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Anesthesiology. 2004 Nov;101(5):1184-94.

Mitochondrial injury and caspase activation by the local anesthetic lidocaine.

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  • 1Department of Anesthesiology, Mayo Clinic College of Medicine, Rochester, Minnesota 55905, USA.



Lidocaine, a local anesthetic, can be neurotoxic. However, the cellular mechanisms of its neurotoxicity at concentrations encountered during spinal anesthesia remain unclear.


The authors examined the mechanisms of lidocaine neurotoxicity in the ND7 cell line derived from rat dorsal root ganglion. Individual neurons were assayed by flow cytometry or microscopy using fluorescent probes of plasma membrane integrity, mitochondrial membrane potential, caspase activity, phospholipid membrane asymmetry, and mitochondrial cytochrome c release.


In the ND7 cell line, lidocaine at 185 mm x 10 min to 2.3 mm x 24 h caused necrosis or late apoptosis. Equimolar Tris buffer and equipotent tetrodotoxin controls were not toxic, indicating that neither osmotic nor Na-blocking effects explain lidocaine neurotoxicity. The earliest manifestation of lidocaine neurotoxicity was complete loss of mitochondrial membrane potential within 5 min after exposure to lidocaine at a concentration of 19 mm or greater. Consistent with these data, 37 mm lidocaine (1%) induced release of mitochondrial cytochrome c into the cytoplasm, as well as plasma membrane blebbing, loss of phosphatidylserine membrane asymmetry, and caspase activation, with release of mitochondrial cytochrome c to the cytoplasm within 2 h. Treatment with z-VAD-fmk, a specific inhibitor of caspases, prevented caspase activation and delayed but did not prevent neuronal death, but did not inhibit the other indicators of apoptosis.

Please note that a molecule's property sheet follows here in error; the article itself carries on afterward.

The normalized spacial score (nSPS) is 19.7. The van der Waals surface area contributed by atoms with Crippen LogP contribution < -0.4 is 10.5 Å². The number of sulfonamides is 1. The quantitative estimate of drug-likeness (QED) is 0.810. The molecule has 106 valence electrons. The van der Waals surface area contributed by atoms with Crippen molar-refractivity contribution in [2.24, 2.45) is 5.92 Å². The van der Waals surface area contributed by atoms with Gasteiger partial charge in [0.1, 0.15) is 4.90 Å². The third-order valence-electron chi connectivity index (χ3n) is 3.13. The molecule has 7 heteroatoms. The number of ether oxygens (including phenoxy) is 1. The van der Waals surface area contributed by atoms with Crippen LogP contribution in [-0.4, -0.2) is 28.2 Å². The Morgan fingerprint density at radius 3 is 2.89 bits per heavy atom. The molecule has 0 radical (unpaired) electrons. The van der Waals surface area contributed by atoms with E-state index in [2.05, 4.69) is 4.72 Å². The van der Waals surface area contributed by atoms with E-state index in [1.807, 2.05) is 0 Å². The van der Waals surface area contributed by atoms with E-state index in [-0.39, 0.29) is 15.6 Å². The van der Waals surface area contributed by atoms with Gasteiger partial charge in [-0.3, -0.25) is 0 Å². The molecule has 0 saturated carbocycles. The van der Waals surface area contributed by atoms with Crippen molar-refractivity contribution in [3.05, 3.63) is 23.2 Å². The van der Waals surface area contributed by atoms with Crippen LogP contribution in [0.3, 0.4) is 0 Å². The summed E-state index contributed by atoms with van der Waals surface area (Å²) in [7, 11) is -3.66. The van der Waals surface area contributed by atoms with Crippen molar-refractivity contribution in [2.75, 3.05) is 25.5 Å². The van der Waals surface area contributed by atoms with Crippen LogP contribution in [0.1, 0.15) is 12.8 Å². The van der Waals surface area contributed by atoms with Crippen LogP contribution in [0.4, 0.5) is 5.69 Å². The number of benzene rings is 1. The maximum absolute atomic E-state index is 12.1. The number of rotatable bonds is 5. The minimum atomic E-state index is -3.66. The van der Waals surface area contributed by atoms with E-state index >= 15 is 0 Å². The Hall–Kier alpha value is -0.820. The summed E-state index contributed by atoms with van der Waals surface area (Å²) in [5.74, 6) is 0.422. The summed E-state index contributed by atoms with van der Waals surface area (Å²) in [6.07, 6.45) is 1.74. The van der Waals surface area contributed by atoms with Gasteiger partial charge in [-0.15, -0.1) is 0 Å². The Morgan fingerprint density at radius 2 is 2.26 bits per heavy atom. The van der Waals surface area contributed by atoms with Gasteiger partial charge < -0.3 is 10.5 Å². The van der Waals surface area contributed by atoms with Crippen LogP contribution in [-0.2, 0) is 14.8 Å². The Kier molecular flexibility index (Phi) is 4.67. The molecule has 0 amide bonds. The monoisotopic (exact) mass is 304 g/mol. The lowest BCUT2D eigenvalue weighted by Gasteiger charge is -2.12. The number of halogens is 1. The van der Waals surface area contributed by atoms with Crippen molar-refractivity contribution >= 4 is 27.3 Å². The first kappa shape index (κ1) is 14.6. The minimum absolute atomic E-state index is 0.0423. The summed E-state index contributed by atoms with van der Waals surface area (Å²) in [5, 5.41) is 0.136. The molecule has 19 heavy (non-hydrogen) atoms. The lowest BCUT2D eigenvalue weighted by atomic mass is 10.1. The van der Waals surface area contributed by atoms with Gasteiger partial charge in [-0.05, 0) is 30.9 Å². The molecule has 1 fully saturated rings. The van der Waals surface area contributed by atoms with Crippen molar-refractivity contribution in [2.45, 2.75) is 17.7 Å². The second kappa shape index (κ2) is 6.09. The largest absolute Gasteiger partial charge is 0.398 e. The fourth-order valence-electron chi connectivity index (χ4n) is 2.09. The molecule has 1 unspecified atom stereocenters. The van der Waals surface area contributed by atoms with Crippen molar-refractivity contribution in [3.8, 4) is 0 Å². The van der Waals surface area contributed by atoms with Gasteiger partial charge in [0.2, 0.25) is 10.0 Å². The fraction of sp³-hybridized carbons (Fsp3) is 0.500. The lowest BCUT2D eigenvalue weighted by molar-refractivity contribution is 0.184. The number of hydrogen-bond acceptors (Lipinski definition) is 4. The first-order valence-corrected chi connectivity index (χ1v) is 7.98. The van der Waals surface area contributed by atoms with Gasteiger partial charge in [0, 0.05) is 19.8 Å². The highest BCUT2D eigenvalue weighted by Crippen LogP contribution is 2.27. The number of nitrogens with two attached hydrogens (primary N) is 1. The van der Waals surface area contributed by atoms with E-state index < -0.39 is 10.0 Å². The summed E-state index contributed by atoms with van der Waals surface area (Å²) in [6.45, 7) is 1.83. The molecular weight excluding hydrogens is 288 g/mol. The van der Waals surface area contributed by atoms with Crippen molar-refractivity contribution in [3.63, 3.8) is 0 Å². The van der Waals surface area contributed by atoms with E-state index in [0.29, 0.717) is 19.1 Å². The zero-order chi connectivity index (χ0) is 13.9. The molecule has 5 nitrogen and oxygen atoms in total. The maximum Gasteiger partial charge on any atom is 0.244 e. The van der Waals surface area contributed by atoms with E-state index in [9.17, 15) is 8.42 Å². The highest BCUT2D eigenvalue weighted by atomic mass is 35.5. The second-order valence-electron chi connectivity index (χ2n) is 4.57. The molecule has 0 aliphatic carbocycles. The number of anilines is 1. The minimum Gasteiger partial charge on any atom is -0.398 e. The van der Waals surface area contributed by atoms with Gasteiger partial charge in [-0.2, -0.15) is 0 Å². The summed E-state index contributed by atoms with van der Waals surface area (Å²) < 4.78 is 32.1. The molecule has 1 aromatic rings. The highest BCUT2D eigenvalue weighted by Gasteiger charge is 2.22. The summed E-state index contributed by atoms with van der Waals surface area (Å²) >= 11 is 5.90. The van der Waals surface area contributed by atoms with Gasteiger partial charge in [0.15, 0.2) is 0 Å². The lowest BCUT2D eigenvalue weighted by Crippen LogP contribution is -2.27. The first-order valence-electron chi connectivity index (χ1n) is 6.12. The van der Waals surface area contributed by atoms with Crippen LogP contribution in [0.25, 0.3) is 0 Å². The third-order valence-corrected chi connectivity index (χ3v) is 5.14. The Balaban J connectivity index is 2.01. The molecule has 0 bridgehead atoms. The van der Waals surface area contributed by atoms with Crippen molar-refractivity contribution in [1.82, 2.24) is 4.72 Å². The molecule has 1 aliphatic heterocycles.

Collectively, these data indicate that lidocaine neurotoxicity involves mitochondrial dysfunction with activation of apoptotic pathways.

[PubMed - indexed for MEDLINE]
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